It’ll be a rather more down to earth event than the alternative; it won’t take place in a flash hotel, it won’t feature a sit-down meal and you won’t need to get yourself down to Moss Bros a couple of days before. But we can guarantee that there will be some grub, plenty of booze, entertainment and a bit of a laugh…and it won’t soak up a month’s disposable income. Think the Brats not the Brits…

Over the next few weeks we’ll be announcing the different awards categories and our esteemed panel of judges. We’ll also let you know where exactly it’ll be taking place (London somewhere) and how much a ticket will set you back (it’ll be about £50, with a chunk going to charity).

It’s likely to be a touch smaller than PRWeak’s effort…probably 300 rather than 1,500…so when we do announce the details, don’t hang about. In fact, if you want to guarantee yourself the chance to buy a ticket, send an email to theworldsleading@yahoo.co.uk

Christ, what else are you going to do on a rainy Tuesday night in October..?


PaulW said...

"Christ, what else are you going to do on a rainy Tuesday night in October..?"


....the world's leading.... said...

I'd save them for the following evening, when you probably won't be going to the PRWeak Awards...

A and B the C of D said...

Bloody excellent idea TWL - so is this going to be for 'unsung heroes' only, or will you sell out and invite the big-boys too?

Anonymous said...

Will that not involve revealing your idetity TWL?

....the world's leading.... said...
This comment has been removed by the author.
Anonymous said...

I went to the PR Weak awards once when I was an AD. My concept, my strategy, executed by me and my team over 6 months to deliver an outstanding, award-winning result.

Then it was decided that the fat, smug cunt of a client that had messed us around, changed his mind and budget on a weekly basis and done nothing but obstruct our work, should go and collect the award.

I love this industry. No really..

Anonymous said...

Surely you should throw the categories open to all posters on the site. This is web 2.0 baby!! (though I fear what categories you'll end up with).

Also, will you be roping in some hacks to judge it? Surely, at the end of the day they'll be the best positioned to judge entries in an event such as this? Where PR Week seems to fall down is involving judges with about as much relevance to the day-to-day machinery and effecitveness of PR as a dead cat.

....the world's leading.... said...

We've shortlisted some categories - I'm sure you'll like them - and rest assured, as we're working with Peter Kirwan, our judging panel will be "media heavy".

Iain T said...

Glad to hear it. The PR Weak awards seem to be solely about who built the prettiest presentation and which company do they want to wank off today.

Like the idea of a journo chosen award - there have been some crackingly good and bottom-clenchingly bad campaigns this year.

Anonymous said...

If you're going to have a pop at Awards, then why not mention the SABRE Awards???? Now these really are an exercise in how to try and make cash out of people's egos... 'Best use of promotional video in a consumer campaign aimed at 13-15 year old boys who play video games' anyone????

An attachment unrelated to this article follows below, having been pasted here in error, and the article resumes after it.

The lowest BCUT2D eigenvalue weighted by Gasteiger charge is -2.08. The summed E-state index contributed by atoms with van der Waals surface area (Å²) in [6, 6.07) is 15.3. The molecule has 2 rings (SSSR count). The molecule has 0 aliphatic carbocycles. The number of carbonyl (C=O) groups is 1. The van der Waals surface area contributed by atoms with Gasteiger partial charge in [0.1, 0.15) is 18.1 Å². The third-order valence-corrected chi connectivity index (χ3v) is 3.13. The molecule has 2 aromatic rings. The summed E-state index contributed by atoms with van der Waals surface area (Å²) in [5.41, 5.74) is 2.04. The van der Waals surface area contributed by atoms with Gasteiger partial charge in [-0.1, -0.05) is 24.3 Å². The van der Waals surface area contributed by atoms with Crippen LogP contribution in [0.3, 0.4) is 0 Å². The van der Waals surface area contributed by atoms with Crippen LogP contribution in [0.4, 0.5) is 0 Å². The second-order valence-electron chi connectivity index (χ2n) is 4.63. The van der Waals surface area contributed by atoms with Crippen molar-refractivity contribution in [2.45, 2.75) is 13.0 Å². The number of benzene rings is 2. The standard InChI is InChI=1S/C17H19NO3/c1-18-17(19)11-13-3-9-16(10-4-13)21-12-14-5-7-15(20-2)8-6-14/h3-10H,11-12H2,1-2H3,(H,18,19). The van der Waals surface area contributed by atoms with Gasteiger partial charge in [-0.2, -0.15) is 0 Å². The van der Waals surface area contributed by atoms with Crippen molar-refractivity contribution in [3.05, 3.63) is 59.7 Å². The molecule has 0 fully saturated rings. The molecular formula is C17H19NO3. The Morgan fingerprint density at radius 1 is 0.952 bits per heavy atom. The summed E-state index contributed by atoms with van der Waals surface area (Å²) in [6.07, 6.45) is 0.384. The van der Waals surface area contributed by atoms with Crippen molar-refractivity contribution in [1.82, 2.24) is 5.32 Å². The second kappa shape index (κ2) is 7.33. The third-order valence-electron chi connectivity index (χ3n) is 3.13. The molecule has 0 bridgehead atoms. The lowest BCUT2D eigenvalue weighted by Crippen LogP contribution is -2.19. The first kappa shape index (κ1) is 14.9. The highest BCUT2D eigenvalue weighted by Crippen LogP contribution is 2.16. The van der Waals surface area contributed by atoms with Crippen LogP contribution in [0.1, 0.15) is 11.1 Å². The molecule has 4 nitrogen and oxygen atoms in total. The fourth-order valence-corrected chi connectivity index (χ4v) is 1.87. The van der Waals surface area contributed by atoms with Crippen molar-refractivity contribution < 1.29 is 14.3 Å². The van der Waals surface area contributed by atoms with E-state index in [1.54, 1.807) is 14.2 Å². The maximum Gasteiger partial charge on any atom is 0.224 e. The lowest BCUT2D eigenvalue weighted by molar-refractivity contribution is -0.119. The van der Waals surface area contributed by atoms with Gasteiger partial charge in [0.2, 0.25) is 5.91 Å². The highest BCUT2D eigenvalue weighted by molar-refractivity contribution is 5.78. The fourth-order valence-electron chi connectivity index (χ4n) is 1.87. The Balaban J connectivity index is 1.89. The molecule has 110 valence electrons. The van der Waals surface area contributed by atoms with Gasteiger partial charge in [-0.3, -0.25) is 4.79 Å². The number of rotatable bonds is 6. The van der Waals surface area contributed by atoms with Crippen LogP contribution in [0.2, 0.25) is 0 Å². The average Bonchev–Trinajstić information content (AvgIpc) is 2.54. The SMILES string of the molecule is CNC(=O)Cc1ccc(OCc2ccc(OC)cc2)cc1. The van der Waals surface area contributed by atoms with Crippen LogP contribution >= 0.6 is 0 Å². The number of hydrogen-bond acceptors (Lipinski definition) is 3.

Nen Schmark said...

Suggestion for a category:

Best Hijacking of a Tragedy for Use as Client Promotion Vehicle


StoRagE Now Offers Unrivalled Managed Service to Keep Virginia Tech Web Site Running at World Class Levels of Service

Whenever there's some grisly event in the world, it's never long before someone uses it as a hook for their client's latest Open Source Development Kit press release.

Then again, what's wrong with that? Some people cope with tragedy with jokes. Others achieve closure by cashing in.

MJHR said...

Are we saying awards are crap? Well doh. Course they are. BUT does it ever stop an agency - even a cool one - slapping a postscript on every email "winner of the 1995 best totty award" (which was Firefly, incidentally), and wanking on about it in every creds presentation? No.

We hate them, but we still want to win them, because if we don't, some other fucker does and it makes us feel jealous.

Peter Kirwan said...


Your suggested category -- Best Hijacking of a Tragedy for Use as Client Promotion Vehicle -- has much to recommend it.

Meself and TWL will have to go into a huddle to discuss it.

Trouble is, I think you've already spotted the winner.


Peter Kirwan said...

Anonymous 1:56pm

Haven't discussed this with my good friends at TWL yet. So this is just a thought...

Throwing the voting open to all comers would be nice... but wouldn't we just end up with lots of people trying to game the system on behalf of their own entry?

Tremendously cynical of me, but I can't think of a way round this problem. If anybody can, I'm sure we'd consider it.


Anonymous said...

Throwing the voting open to allcomers surely renders a judging panel somewhat superflous.

I say let the judges decide..

....the world's leading.... said...

Yeah, me too...though to be fair to the original anonymous poster, they were suggesting throwing open the definition of the categories, not the voting.

Even then, though, it'd get horribly messy. And this isn't a bloody commune, you hippies.

Peter Kirwan said...

You'd look fine in a kaftan, TWL. Try it some time.